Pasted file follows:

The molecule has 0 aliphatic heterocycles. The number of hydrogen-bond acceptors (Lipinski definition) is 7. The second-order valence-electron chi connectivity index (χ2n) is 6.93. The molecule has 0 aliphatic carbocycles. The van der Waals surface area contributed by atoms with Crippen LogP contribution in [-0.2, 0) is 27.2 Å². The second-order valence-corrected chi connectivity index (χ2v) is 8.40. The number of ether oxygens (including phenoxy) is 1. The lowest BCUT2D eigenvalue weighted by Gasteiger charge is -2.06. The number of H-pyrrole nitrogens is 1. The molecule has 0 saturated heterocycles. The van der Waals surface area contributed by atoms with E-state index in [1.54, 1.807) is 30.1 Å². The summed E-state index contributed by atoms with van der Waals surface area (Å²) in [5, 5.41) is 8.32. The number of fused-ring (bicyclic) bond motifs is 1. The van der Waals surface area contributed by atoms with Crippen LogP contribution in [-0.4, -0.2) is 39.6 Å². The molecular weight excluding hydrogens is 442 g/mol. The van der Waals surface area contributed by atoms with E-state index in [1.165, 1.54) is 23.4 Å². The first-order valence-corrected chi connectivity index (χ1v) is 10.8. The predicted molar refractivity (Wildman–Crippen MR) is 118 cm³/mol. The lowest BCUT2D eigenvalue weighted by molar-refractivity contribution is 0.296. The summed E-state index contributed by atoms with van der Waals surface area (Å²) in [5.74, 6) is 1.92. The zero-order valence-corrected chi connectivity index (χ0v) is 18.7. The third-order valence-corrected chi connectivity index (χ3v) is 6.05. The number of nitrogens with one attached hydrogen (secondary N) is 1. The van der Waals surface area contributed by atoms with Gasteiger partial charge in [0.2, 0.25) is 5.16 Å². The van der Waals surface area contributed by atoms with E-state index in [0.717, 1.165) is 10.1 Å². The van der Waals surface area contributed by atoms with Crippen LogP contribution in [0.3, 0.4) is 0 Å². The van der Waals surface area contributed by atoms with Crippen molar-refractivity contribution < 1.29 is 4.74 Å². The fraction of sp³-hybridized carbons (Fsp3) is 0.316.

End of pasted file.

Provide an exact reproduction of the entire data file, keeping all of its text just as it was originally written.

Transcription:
The molecule has 0 aliphatic heterocycles. The number of hydrogen-bond acceptors (Lipinski definition) is 7. The second-order valence-electron chi connectivity index (χ2n) is 6.93. The molecule has 0 aliphatic carbocycles. The van der Waals surface area contributed by atoms with Crippen LogP contribution in [-0.2, 0) is 27.2 Å². The second-order valence-corrected chi connectivity index (χ2v) is 8.40. The number of ether oxygens (including phenoxy) is 1. The lowest BCUT2D eigenvalue weighted by Gasteiger charge is -2.06. The number of H-pyrrole nitrogens is 1. The molecule has 0 saturated heterocycles. The van der Waals surface area contributed by atoms with E-state index in [1.54, 1.807) is 30.1 Å². The summed E-state index contributed by atoms with van der Waals surface area (Å²) in [5, 5.41) is 8.32. The number of fused-ring (bicyclic) bond motifs is 1. The van der Waals surface area contributed by atoms with Crippen LogP contribution in [-0.4, -0.2) is 39.6 Å². The molecular weight excluding hydrogens is 442 g/mol. The van der Waals surface area contributed by atoms with E-state index in [1.165, 1.54) is 23.4 Å². The first-order valence-corrected chi connectivity index (χ1v) is 10.8. The predicted molar refractivity (Wildman–Crippen MR) is 118 cm³/mol. The lowest BCUT2D eigenvalue weighted by molar-refractivity contribution is 0.296. The summed E-state index contributed by atoms with van der Waals surface area (Å²) in [5.74, 6) is 1.92. The zero-order valence-corrected chi connectivity index (χ0v) is 18.7. The third-order valence-corrected chi connectivity index (χ3v) is 6.05. The number of nitrogens with one attached hydrogen (secondary N) is 1. The van der Waals surface area contributed by atoms with Gasteiger partial charge in [0.2, 0.25) is 5.16 Å². The van der Waals surface area contributed by atoms with E-state index in [0.717, 1.165) is 10.1 Å². The van der Waals surface area contributed by atoms with Crippen LogP contribution in [0.3, 0.4) is 0 Å². The van der Waals surface area contributed by atoms with Crippen molar-refractivity contribution < 1.29 is 4.74 Å². The fraction of sp³-hybridized carbons (Fsp3) is 0.316.